Thursday morning I headed off to Hodgson Downs again. It takes about two hours to get there. We’d planned to go on a bush trip after I got there but I found out that there were nurses visiting and giving all the kids a check-up and blood tests, so no bush trip. So I didn’t end up doing much that afternoon, did a bit of planning, talked to the teachers and visited a few old people.
After school I hung around with some of the kids and we kicked the footy around. Haha, I suck at football. No, I’m not too bad, but compared to these guys I am. They’ve got style and talent and were just shaking their heads at my kicking style. Oh well, I’m still learning.
Friday morning we have language class. I was a bit worried about it because I hadn’t reminded all of the old people about it and I knew some of them were going away anyway. But when I went up the road to see who was about, again there was a group of 5 old people sitting there. Two of them happily came along to teach Alawa. So deadly.
There weren’t many of the secondary kids attending school today so we decided to go on an impromptu bush trip. We all piled in to the school troopie and the language centre truck and went off to a local waterhole called Bella Glen.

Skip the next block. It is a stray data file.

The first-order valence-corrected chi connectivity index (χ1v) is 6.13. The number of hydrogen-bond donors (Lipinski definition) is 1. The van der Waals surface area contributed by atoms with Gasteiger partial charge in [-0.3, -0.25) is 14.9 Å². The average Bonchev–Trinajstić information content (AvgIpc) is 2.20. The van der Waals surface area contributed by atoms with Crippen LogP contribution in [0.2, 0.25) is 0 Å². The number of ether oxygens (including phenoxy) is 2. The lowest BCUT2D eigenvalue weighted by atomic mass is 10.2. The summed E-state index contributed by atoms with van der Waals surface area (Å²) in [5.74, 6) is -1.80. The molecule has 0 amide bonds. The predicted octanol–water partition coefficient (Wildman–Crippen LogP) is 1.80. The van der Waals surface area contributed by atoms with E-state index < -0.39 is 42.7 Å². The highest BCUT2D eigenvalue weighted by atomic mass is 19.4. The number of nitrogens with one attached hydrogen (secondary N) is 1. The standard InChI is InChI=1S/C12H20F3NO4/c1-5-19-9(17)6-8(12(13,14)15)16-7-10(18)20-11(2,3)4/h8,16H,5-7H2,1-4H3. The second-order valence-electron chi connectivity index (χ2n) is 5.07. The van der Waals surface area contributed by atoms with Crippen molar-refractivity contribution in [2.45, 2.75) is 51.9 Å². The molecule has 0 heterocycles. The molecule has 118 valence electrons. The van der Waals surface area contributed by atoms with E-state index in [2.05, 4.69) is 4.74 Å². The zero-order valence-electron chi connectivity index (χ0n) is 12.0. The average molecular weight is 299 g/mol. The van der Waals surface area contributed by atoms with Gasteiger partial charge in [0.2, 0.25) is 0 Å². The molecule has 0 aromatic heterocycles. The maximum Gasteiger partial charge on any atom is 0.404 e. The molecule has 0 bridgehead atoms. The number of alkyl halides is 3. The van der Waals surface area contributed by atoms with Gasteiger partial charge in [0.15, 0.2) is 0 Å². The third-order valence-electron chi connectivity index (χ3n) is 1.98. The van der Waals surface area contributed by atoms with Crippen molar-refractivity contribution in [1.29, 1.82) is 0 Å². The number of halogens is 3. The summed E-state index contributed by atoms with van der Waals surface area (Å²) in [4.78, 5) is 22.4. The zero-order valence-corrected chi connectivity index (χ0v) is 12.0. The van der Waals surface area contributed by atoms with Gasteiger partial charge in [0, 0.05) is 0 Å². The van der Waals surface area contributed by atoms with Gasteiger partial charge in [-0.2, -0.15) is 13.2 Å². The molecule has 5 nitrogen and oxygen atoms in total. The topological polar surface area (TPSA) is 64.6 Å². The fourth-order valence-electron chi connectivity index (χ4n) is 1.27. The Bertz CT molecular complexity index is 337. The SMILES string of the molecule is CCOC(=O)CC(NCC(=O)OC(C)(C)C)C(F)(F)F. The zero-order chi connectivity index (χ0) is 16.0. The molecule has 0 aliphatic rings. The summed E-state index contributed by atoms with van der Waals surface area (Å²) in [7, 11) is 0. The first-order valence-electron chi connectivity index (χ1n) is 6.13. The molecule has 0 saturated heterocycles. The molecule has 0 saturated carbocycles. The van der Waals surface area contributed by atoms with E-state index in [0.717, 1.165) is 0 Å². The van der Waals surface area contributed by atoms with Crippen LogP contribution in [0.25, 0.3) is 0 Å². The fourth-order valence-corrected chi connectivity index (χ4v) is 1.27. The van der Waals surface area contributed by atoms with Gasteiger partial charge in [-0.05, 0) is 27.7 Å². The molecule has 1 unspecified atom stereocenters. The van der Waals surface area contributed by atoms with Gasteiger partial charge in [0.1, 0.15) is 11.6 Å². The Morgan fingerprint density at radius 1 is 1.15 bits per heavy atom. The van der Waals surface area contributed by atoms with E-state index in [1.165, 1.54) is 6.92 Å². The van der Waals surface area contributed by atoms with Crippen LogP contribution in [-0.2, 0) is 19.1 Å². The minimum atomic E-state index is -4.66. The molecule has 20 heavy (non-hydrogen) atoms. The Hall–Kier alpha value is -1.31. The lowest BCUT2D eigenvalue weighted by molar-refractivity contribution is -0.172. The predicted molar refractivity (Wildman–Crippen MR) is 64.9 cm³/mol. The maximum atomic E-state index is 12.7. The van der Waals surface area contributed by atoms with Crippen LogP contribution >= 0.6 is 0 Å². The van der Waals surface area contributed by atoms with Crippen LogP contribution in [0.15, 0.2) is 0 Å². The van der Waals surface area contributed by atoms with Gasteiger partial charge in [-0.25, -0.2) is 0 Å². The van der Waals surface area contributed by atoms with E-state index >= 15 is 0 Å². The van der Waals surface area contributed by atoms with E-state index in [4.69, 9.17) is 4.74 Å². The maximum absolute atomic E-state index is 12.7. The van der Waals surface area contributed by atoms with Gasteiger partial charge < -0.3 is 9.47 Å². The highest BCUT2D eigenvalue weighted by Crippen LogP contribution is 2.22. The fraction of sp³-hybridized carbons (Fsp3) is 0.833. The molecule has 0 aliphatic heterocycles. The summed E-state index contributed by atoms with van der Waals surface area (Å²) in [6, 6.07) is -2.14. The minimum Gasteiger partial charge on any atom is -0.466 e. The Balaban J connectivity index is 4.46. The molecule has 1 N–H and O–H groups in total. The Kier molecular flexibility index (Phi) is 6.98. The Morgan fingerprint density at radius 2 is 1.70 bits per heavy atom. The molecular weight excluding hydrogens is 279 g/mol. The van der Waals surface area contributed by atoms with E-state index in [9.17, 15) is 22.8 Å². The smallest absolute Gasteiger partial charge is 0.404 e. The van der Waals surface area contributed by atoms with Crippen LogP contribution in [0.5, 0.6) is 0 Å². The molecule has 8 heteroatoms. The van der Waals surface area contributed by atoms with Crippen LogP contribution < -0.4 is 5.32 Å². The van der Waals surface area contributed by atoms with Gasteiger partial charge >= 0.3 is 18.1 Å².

The two old men sat all the girls down first and told them the Alawa name for the place, the Dreaming story of the place, spoke some Alawa and told them how important it is to learn their language. Then they did the same with the boys. I thought it was great. One of the old men in particular is a natural teacher and very determined to teach these kids about their language and culture. I just hope the kids think it’s important too and are learning something. It’s hard to tell. I mean, we’re talking about teenagers and language and culture isn’t the coolest thing to them. Actually, if you get them one-on-one they are really interested, but in a big group, well, it’s just doesn’t seem cool to care about that stuff.
On the way back, we stopped at a couple of places to look at some more Dreaming sites, and then returned. I don’t know what the others felt, but I thought it was a great thing to do. I spent the afternoon, writing up notes for the teachers and preparing materials for them.
I really like going to Hodgson Downs. I like the people there, I have friends there, I know the language and country a lot better. I told my banji that I’m going to bring my house with me next week and set up camp at Hodgson Downs instead of Ngukurr. I wish.
And now for some language (hehe). This is one thing the old man said to the girls: “Mayag-genu nda nanggaya nyamba? “Yo”, yil-mimbi!”. Which means ‘Do you understand your language? Say yes!’